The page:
DHS Lists More Chinese Cotton Traders


The Department of Homeland Security (DHS) announced the addition of 26 textile companies based in the People’s Republic of China (PRC) to the Uyghur Forced Labor Prevention Act (UFLPA) Entity List.

Effective May 17, 2024, goods produced by the named 26 entities will be restricted from entering the United States.

By focusing on cotton manufacturers based outside of the Xinjiang Uyghur Autonomous Region (XUAR) that source cotton from the XUAR; their designation will increase transparency and ensure responsible companies can conduct due diligence on their supply chains to ensure they do not include goods made with forced labor.  

In a note to clients, Kelley Drye's Trade Group notes:

"Supply chains that are compliant today—even supply chains already reviewed and approved by CBP—could become non-compliant overnight, simply because a Chinese party in the supply chain has received shipments from Xinjiang, even if that company is not transacting in Chinese material in the context of that specific supply chain.

"While isotopic testing and certificates of origin have never been able to secure the release of detentions on their own, this expansion of Entity List scope to include cotton purchasers further underscores that such certification is not sufficient proof of a supply chain devoid of forced labor."


The Forced Labor Enforcement Task Force (FLETF), chaired by DHS, is taking these steps as part of the United States’ commitment to eliminating the use of forced labor in the U.S. supply chain and promoting accountability for the ongoing genocide and crimes against humanity against Uyghurs and other religious and ethnic minority groups in the XUAR."

“The Department of Homeland Security will not tolerate forced labor in our nation’s supply chains,” said Secretary of Homeland Security Alejandro N. Mayorkas. “Today's announcement strengthens our enforcement of the UFLPA and helps responsible companies conduct due diligence so that, together, we can keep the products of forced labor out of our country. We will continue to execute on our textile enforcement strategy and hold the PRC accountable for their exploitation and abuse of the Uyghur people.”

Since the UFLPA was signed into law in December 2021, the FLETF has added 65 entities to the UFLPA Entity List. These entities reach into the apparel, agriculture, polysilicon, plastics, chemicals, batteries, household appliances, electronics, and food additives sectors, among others. The interagency FLETF – which also includes the Office of the U.S. Trade Representative and the U.S. Departments of Commerce, Justice, Labor, State, and the Treasury – voted to add the 26 companies to the UFLPA Entity List. Today’s announcement represents the largest ever one-time expansion to the UFLPA Entity List.

“Today we add 26 additional companies to the UFLPA Entity List,” said DHS Under Secretary for Policy Robert Silvers, who serves as Chair of the FLETF. “We have shown again through today’s enforcement actions that the United States is taking action to prevent forced labor in U.S. supply chains. Companies must conduct due diligence and know where their products are coming from. The Forced Labor Enforcement Task Force will continue to designate entities known to violate our laws, and U.S. Customs and Border Protection will continue its vigilant enforcement at our ports.”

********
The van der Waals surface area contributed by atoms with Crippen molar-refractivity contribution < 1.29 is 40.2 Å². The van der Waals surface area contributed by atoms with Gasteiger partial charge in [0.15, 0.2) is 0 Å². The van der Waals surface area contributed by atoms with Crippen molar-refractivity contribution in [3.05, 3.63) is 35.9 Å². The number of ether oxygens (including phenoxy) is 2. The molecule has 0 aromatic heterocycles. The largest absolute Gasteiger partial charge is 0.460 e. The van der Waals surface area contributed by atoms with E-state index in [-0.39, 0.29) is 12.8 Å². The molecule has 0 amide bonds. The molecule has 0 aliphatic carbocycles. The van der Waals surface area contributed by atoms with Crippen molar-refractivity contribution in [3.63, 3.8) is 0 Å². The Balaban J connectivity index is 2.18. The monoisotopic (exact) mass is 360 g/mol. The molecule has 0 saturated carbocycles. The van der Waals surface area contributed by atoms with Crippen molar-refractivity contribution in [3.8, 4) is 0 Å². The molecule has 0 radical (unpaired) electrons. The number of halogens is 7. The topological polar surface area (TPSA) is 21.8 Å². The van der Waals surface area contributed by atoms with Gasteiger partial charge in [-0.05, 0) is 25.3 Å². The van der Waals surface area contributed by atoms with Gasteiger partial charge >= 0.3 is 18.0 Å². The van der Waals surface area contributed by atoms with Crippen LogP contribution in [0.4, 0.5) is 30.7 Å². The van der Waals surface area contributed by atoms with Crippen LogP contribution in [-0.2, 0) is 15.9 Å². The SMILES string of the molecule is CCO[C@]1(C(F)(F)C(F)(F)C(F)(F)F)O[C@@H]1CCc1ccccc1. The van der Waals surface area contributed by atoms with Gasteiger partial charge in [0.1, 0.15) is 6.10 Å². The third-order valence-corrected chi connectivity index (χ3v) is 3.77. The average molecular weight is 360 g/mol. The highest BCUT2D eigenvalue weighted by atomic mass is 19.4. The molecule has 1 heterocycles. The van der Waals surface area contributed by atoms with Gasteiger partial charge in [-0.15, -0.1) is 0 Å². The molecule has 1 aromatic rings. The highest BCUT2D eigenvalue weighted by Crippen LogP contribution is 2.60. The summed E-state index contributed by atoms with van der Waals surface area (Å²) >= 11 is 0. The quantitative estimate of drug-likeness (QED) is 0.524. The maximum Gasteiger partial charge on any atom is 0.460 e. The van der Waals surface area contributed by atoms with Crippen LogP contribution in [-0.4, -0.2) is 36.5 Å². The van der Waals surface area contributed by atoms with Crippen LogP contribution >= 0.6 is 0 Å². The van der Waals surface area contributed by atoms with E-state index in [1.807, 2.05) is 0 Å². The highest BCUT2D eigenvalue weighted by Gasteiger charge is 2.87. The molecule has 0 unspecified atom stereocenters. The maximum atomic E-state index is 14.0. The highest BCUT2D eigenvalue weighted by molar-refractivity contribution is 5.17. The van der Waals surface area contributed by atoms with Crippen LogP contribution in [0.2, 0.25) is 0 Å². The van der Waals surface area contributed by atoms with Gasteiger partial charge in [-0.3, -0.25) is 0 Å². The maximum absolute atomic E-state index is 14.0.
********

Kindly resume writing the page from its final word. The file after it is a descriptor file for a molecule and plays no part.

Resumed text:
Adding these entities to the UFLPA Entity List advances DHS’ Textile Enforcement Plan, which prioritizes examination and review of entities in the textile sector for possible inclusion on the UFLPA Entity List. The FLETF will continue to consider future designations to the UFLPA Entity List as part of DHS’ broader forced labor enforcement efforts.

The 26 entities added to the UFLPA Entity List include cotton traders and warehouse facilities within China, the majority of which operate outside of the XUAR. Adding these entities to the UFLPA Entity List will make it easier for responsible companies to ensure that they are not purchasing cotton from entities who are sourcing cotton from the XUAR. By identifying these additional entities in the textile sector, U.S. importers have more information to conduct due diligence and examine their supply chains for risks of forced labor to ensure compliance with the UFLPA. The FLETF determined that 21 of the entities source and sell cotton from the XUAR on the wholesale market. The FLETF also determined that five additional entities also source cotton from the XUAR.

Since January 2021, prior to the implementation of the UFLPA, cotton from the XUAR was subject to a U.S. Customs and Border Protection Withhold Release Order. In addition, cotton and cotton products were also designated as a high priority sector under the Strategy to Prevent Importation of Goods Mined, Produced or Manufactured with Forced Labor in the People’s Republic of China, issued in June 2022. Before these new additions, the UFLPA Entity List included 10 textile entities.

The bipartisan UFLPA, signed into law by President Biden in December 2021, mandates that CBP apply a rebuttable presumption that goods that are mined, produced or manufactured in the XUAR, or produced by entities identified on the UFLPA Entity List, are prohibited from importation into the United States unless the Commissioner of CBP determines, by clear and convincing evidence, that the goods were not produced with forced labor.

CBP began enforcing the UFLPA in June 2022. Since then, CBP has reviewed more than 8,000 shipments valued at more than $3 billion under the UFLPA. Additionally, Homeland Security Investigations, through the DHS Center for Countering Human Trafficking, supports investigations and outreach to secure international cooperation in investigating human rights abuses and forced labor in XUAR.

More about the FLETF at: www.dhs.gov/uflpa.   


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